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Solutions to Laplace's equation

  1. Mar 15, 2009 #1
    [solved] solutions to Laplace's equation

    1. The problem statement, all variables and given/known data
    Find all solutions f(x,y) that satify Laplace's equation that are of the form:
    ax^3 + bx^2y + cxy^2 + dy^3

    2. Relevant equations
    Laplace states that fxx + fyy = 0

    3. The attempt at a solution
    fxx = 6ax + 2by
    fyy = 6dy + 2cx
    so 6ax + 2by + 6dy + 2cx = 0
    (3a+c)x + (3d+b)y = 0

    What do I do from here?
     
    Last edited: Mar 15, 2009
  2. jcsd
  3. Mar 15, 2009 #2

    gabbagabbahey

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    Well, if f(x,y) is a solution to Laplace's equation, then it satisfies it for all x and y....what does that tell you about (3a+c) and (3d+b)?
     
  4. Mar 15, 2009 #3
    Well then:
    (3a+c) = -(3d+b) = 0
    a = -d
    c = -b
    c = -3a
    b = 3a

    Plugging in:
    f(x,y) = ax^3 + 3ax^y - 3axy^2 - ay^3

    But if you take the double partials:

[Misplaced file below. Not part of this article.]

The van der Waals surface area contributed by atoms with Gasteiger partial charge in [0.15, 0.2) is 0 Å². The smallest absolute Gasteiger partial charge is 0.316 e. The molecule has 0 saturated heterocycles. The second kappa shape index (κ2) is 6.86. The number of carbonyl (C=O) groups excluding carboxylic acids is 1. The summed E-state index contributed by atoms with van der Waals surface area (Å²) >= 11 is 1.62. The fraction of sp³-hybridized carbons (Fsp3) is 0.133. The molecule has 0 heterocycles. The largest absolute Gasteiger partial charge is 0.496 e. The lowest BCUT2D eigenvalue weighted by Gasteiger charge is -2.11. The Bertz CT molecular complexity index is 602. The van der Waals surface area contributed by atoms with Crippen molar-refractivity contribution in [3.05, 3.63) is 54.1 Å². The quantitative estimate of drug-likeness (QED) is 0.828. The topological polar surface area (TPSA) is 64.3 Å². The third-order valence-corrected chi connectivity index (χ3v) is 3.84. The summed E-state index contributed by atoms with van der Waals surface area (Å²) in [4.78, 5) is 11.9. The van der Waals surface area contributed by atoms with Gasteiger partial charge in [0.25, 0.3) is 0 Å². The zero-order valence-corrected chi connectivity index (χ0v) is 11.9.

fxx = 6x
    fyy = 6y

    and 6x-6y =/= 0 for all real numbers....

    EDIT: Wow, I'm stupid. I took the double partials incorrectly so I thought I had done it wrongly.. only I hadn't. Thanks!
     
    Last edited: Mar 15, 2009
  5. Mar 15, 2009 #4

    gabbagabbahey

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    c=-3a and b=-3d are necessary, but I'm not sure why you think a=-b and b=-d are.

    f(x,y)=ax^3-3dx^2y-3axy^2+dy^3 satisfies Laplace's equation for all a and d not just a=d
     
  6. Mar 15, 2009 #5
    If a=-b adn b=-d, then my above function satisfies for all a - that's good enough, yes?
     
  7. Mar 15, 2009 #6

    gabbagabbahey

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    It does, but its not the most general solution...which is what you are looking for.

    (3a+c) = -(3d+b) = 0 does not mean that a=-b and b=-d....the only requirement is that c=-3a and b=-3d.
     
  8. Mar 15, 2009 #7
    I see. Thanks a bunch!
     
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